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Response paper


Follow the instructions given below carefully.



Essay should follow this format:


  1. Begin with an introductory paragraph that a) presents your thesis, b) identifies which text you will discuss, and c) prepares the reader for the organization of your paper. Your THESIS is a clear and exact statement of the claim you will support in your essay.


  1. The body of the paper should consist in a focused discussion on your chosen reading. Your paper should provide a clear exposition of one of the arguments in the text you focus on. Following the exposition, give one or two objections to the author’s claims. Discuss your objection(s) carefully. Provide the strongest possible counter-argument or counterexample. Be sure that your objection(s) are specifically linked to the arguments given by the author whose work you have exposited.


  1. The conclusion should not simply repeat what you have already said in the body of the paper. The concluding remarks may reiterate briefly the structure of your foregoing argument and the conclusion(s) you have reached. But, crucially, concluding remarks should say something more than this. Are there still further, related questions that you have not addressed? Does your discussion have an important implication for the topic, for philosophical theory, for life in general? In other words, try to show how your work in this particular essay reaches out to other topics of interest or paves the way for further argument or analysis. Remember that philosophy papers rarely solve problems once and for all time, so resist the temptation to overstate or exaggerate your conclusions. It is reasonable, even admirable, to acknowledge the limitations of your discussion in your concluding remarks.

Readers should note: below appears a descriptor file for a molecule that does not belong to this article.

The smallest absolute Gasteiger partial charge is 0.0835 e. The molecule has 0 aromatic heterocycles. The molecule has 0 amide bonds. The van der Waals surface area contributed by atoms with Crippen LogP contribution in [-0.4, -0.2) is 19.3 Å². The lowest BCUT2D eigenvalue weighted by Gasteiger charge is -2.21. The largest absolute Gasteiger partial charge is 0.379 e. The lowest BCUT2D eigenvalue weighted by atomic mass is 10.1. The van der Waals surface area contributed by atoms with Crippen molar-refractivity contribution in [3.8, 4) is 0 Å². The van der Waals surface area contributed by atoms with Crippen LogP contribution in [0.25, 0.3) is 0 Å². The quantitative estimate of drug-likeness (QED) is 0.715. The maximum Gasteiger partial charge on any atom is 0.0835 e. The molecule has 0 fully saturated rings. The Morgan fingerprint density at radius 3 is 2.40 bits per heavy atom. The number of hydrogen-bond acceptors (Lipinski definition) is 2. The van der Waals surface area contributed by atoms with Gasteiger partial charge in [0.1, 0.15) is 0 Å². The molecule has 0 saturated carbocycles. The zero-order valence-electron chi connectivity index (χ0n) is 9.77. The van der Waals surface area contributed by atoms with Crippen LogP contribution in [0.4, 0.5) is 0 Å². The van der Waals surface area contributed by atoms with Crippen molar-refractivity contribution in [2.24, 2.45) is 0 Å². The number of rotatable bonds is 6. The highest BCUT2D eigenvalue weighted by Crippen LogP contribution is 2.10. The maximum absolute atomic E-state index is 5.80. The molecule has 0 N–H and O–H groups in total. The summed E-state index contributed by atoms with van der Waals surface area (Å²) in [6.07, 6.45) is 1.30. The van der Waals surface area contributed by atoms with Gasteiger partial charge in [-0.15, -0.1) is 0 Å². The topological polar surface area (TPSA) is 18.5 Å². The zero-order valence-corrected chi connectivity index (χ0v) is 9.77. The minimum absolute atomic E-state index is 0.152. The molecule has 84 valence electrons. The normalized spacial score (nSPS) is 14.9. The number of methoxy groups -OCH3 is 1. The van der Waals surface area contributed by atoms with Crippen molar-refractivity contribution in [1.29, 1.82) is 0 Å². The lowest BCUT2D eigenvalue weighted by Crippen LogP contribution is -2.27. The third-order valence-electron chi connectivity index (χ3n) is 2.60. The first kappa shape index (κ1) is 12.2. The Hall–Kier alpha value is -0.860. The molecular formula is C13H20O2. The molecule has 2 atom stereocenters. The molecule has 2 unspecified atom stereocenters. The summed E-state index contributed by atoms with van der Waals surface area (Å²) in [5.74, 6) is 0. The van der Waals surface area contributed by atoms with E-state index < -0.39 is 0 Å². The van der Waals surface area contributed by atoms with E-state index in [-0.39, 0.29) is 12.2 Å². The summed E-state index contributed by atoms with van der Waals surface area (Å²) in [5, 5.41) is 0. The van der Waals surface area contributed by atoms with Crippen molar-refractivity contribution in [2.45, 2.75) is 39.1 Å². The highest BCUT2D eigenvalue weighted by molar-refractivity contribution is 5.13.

In a nutshell:


            1. Tell the reader what text you will discuss, offer a thesis statement.

            2. Explicate the argument from the text you have chosen.

            3. Offer objections to the argument.

            4. Offer possible responses (counter-arguments)

            5. Conclusion (see above)





Note: Make sure you offer arguments! Do not simply give mere opinions. You need to offer rational justification for the claims you make. Do not simply say, I think James is wrong because I don’t agree or I don’t like what he says etc.. Offer a rational argument in defense of your claims. Review the notes on Arguments and Good Arguments if you have forgotten.



·         You need not do additional research. Focus on any of the essays we have read, or any of the others on Angel in course documents.

·         Your work must be your own, original writing. There are severe penalties for plagiarism and cheating. See the syllabus for details.

·         Your paper should be double-spaced in 10 or 12-point font. Use standard margins. Do not use a cover page.

·         Spell-check your paper. Proofread and edit your work to check for mistakes that computer programs cannot catch.

·         At the top of the first page provide the following information single spaced:


                  Student Name

                  PHI 1103: Critical/Creative Thinking



·         Give your paper a title. DO NOY USE A COVER PAGE!

·         Quote and cite the text to support your discussion. (footnotes or parenthetical citations) All verbatim quotation must use quotation marks. Citations are also required for paraphrases of the text. The goal is to point the reader to the appropriate passages of text where the claims are made. Use quotations selectively; most of the paper should be written in your own words.

·         The exposition should provide a clear, accurate, precise, and selective account of the author’s position.


      CLEAR: Write in complete, grammatical sentences. Organize your thoughts.


ACCURATE: Give a fair and reasonable representation of the author’s position.


PRECISE: Avoid offering vague claims and mere generalities. Make your discussion detailed, specific, and focused on the exact claims the author gives in support of the particular arguments you will examine.


SELECTIVE: In a short paper you cannot cover all of the arguments or claims the author gives. Select only those ideas, reasons, arguments that are directly relevant to your discussion

·         As a guideline, your first, introductory paragraph should not be more than ½ a page. The exposition should take about 1 page and the presentation of your objection(s) and response(s) should take about 1 page.




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